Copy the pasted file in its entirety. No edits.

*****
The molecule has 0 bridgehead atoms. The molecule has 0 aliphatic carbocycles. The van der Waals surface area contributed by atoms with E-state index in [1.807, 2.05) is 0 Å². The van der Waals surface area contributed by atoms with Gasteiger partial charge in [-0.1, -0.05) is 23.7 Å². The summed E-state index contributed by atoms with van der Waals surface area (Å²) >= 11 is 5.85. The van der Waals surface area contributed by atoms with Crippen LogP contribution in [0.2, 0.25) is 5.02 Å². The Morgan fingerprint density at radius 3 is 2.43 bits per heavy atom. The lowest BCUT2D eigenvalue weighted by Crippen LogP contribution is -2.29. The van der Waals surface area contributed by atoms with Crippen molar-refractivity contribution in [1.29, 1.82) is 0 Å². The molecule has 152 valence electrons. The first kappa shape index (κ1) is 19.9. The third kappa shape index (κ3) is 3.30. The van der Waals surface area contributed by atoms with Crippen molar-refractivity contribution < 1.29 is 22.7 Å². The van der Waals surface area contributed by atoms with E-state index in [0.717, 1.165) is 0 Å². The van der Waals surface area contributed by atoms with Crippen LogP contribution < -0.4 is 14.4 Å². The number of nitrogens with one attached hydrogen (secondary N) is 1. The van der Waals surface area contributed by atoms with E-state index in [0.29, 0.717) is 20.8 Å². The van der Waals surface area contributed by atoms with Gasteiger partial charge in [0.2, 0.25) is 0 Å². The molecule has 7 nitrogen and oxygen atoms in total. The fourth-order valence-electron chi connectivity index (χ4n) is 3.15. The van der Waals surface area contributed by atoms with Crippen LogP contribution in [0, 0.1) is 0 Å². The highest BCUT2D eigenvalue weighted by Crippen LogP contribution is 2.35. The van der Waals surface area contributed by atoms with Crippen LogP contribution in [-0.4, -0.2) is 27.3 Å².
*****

The molecule has 0 bridgehead atoms. The molecule has 0 aliphatic carbocycles. The van der Waals surface area contributed by atoms with E-state index in [1.807, 2.05) is 0 Å². The van der Waals surface area contributed by atoms with Gasteiger partial charge in [-0.1, -0.05) is 23.7 Å². The summed E-state index contributed by atoms with van der Waals surface area (Å²) >= 11 is 5.85. The van der Waals surface area contributed by atoms with Crippen LogP contribution in [0.2, 0.25) is 5.02 Å². The Morgan fingerprint density at radius 3 is 2.43 bits per heavy atom. The lowest BCUT2D eigenvalue weighted by Crippen LogP contribution is -2.29. The van der Waals surface area contributed by atoms with Crippen molar-refractivity contribution in [1.29, 1.82) is 0 Å². The molecule has 152 valence electrons. The first kappa shape index (κ1) is 19.9. The third kappa shape index (κ3) is 3.30. The van der Waals surface area contributed by atoms with Crippen molar-refractivity contribution < 1.29 is 22.7 Å². The van der Waals surface area contributed by atoms with E-state index in [0.717, 1.165) is 0 Å². The van der Waals surface area contributed by atoms with Crippen LogP contribution < -0.4 is 14.4 Å². The number of nitrogens with one attached hydrogen (secondary N) is 1. The van der Waals surface area contributed by atoms with E-state index in [0.29, 0.717) is 20.8 Å². The van der Waals surface area contributed by atoms with Gasteiger partial charge in [0.2, 0.25) is 0 Å². The molecule has 7 nitrogen and oxygen atoms in total. The fourth-order valence-electron chi connectivity index (χ4n) is 3.15. The van der Waals surface area contributed by atoms with Crippen LogP contribution in [0, 0.1) is 0 Å². The highest BCUT2D eigenvalue weighted by Crippen LogP contribution is 2.35. The van der Waals surface area contributed by atoms with Crippen LogP contribution in [-0.4, -0.2) is 27.3 Å².